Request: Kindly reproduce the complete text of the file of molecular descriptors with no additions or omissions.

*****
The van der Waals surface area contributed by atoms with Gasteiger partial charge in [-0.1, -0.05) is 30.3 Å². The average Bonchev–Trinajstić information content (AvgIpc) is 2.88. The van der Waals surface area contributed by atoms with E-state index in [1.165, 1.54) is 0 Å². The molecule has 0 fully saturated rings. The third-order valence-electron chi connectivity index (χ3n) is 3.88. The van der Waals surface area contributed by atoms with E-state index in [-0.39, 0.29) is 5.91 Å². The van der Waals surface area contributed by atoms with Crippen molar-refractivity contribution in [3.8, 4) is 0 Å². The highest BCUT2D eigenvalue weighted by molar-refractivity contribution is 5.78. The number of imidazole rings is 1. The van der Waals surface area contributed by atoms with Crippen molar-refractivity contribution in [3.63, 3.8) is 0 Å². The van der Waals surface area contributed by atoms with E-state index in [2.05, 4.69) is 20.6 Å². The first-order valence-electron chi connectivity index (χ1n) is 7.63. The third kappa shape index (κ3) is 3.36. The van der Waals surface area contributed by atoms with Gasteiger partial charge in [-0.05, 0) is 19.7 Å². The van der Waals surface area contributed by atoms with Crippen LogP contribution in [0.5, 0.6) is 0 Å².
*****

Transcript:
The van der Waals surface area contributed by atoms with Gasteiger partial charge in [-0.1, -0.05) is 30.3 Å². The average Bonchev–Trinajstić information content (AvgIpc) is 2.88. The van der Waals surface area contributed by atoms with E-state index in [1.165, 1.54) is 0 Å². The molecule has 0 fully saturated rings. The third-order valence-electron chi connectivity index (χ3n) is 3.88. The van der Waals surface area contributed by atoms with E-state index in [-0.39, 0.29) is 5.91 Å². The van der Waals surface area contributed by atoms with Crippen molar-refractivity contribution in [3.8, 4) is 0 Å². The highest BCUT2D eigenvalue weighted by molar-refractivity contribution is 5.78. The number of imidazole rings is 1. The van der Waals surface area contributed by atoms with Crippen molar-refractivity contribution in [3.63, 3.8) is 0 Å². The van der Waals surface area contributed by atoms with E-state index in [2.05, 4.69) is 20.6 Å². The first-order valence-electron chi connectivity index (χ1n) is 7.63. The third kappa shape index (κ3) is 3.36. The van der Waals surface area contributed by atoms with Gasteiger partial charge in [-0.05, 0) is 19.7 Å². The van der Waals surface area contributed by atoms with Crippen LogP contribution in [0.5, 0.6) is 0 Å².